root@mityomapl138:/dev# chmod g+w fb0
root@mityomapl138:/dev# ln -s fb0 fb
root@mityomapl138:/dev# ls -l /dev/fb*
lrwxrwxrwx    1 root     root            3 Apr  9 14:01 /dev/fb -> fb0
crw-rw-r--    1 root     video     29,   0 Apr  9 14:01 /dev/fb0

Step 2 - Load FPGA to Route LCD signals to Host Board(FPGA modules only)

Once the kernel has configured the LCD display, the LCD video signals from the OMAP-L138 need to be routed to the host board DVI interface (or conditioned and routed to the LCD interface). Therefor, you must load an appropriate FPGA image for the video to show up on the device.

Links to FPGA reference projects and downloadable .bin files for using the Critical Link provided QVGA LCD or the DVI interface are included below.

Step 3 - DVI configuration

The DVI converter on the Industrial I/O board includes an I2C interface as well as the 16 bit video interface. By default, the DVI converter chip comes up in a power saving mode, so the DVI output is disabled (even though the LCD interface may be running video to it's input). The chip must be commanded on as well as configured via the I2C port interface. On Revision A and B boards, the I2C interface is connected to the FPGA, and requires FPGA drivers to be loaded to communicate with the part. On revision C and higher boards (post 2010), the OMAP-L138 SoC based I2C0 port is connected to the DVI interface (allowing configuration with modules that do not include an FPGA).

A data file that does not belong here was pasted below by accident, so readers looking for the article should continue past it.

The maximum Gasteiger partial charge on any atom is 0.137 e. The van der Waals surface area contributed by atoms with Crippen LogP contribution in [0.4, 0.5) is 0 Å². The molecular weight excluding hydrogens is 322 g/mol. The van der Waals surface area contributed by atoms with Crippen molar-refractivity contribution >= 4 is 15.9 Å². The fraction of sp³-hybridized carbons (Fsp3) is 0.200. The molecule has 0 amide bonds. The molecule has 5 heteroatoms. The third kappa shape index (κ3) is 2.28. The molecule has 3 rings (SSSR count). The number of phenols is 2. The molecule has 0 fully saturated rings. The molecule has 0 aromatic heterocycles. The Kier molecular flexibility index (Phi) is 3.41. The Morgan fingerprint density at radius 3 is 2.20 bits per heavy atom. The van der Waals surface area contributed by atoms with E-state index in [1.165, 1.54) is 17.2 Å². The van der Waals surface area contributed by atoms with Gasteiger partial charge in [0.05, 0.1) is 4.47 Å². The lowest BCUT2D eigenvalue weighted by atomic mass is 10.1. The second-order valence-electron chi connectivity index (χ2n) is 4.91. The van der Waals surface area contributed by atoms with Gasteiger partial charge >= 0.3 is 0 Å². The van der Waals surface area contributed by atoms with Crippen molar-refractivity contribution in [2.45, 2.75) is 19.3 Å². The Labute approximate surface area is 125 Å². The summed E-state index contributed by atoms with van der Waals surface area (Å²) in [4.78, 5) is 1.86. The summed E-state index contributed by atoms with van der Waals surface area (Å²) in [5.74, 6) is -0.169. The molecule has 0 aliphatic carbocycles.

To program/enable the DVI converter from within linux after you've booted, you will require a i2c communication utility. The standard I2C utilities package will work (see below) and should be included in the rootfilesystem images provided on the board support packages (MDK). If not, you can install them on a network connected module with the command described below.

If you are using a Revision C and higher board (post 2010 order), then you can optionally program the chip from within u-Boot without using the i2c utilities. This is convenient in that it allows the display of the linux console and or splash screens during the boot process. See the section below for details.

Installing the linux I2C utilities

The easiest way to install the I2C utilities is to put the MityDSP-L138/Industrial I/O board on the network with a connection to the internet. You then directly download and install the necessary i2c package with the following commands:

root@mityomapl138:~# opkg update
root@mityomapl138:~# opkg install i2c-tools

On the update, you can ignore the message:

Collected errors:
 * opkg_download: Failed to download http://www.angstrom-distribution.org/feeds/unstable/ipk/glibc/armv5te/machine/mityomapl138/Packages.gz, wget returned 1.

However, if on the update command you get errors claiming that it was unable to find www.angstrom-distribution.org, then you need to edit the file in "/etc/resolv.conf" and add the line:

nameserver 192.168.1.1

Where you would to replace the ip address above with the nameserver on your network.

Instructions for Revision A & B Boards

Once you have the i2c utilities loaded, you now need to add the fpga bus controller driver and the fpga i2c driver modules to the runtime in order to enumerate the i2c driver connected to the DVI controller chip. Drivers module images (.ko images) are included in the tarball on this link. Sources for all FPGA drivers will be made available in the near future.

The procedure listed below should be rolled into a start script for your application.

root@mityomapl138:~# insmod fpga_ctrl.ko
root@mityomapl138:~# insmod fpga_i2c.ko
root@mityomapl138:~# echo 1 > /sys/devices/fpga_ctrl/cmd  #### ONLY DO THIS IF YOUR FPGA IS NOT ALREADY PROGRAMMED BY UBOOT, resets the FPGA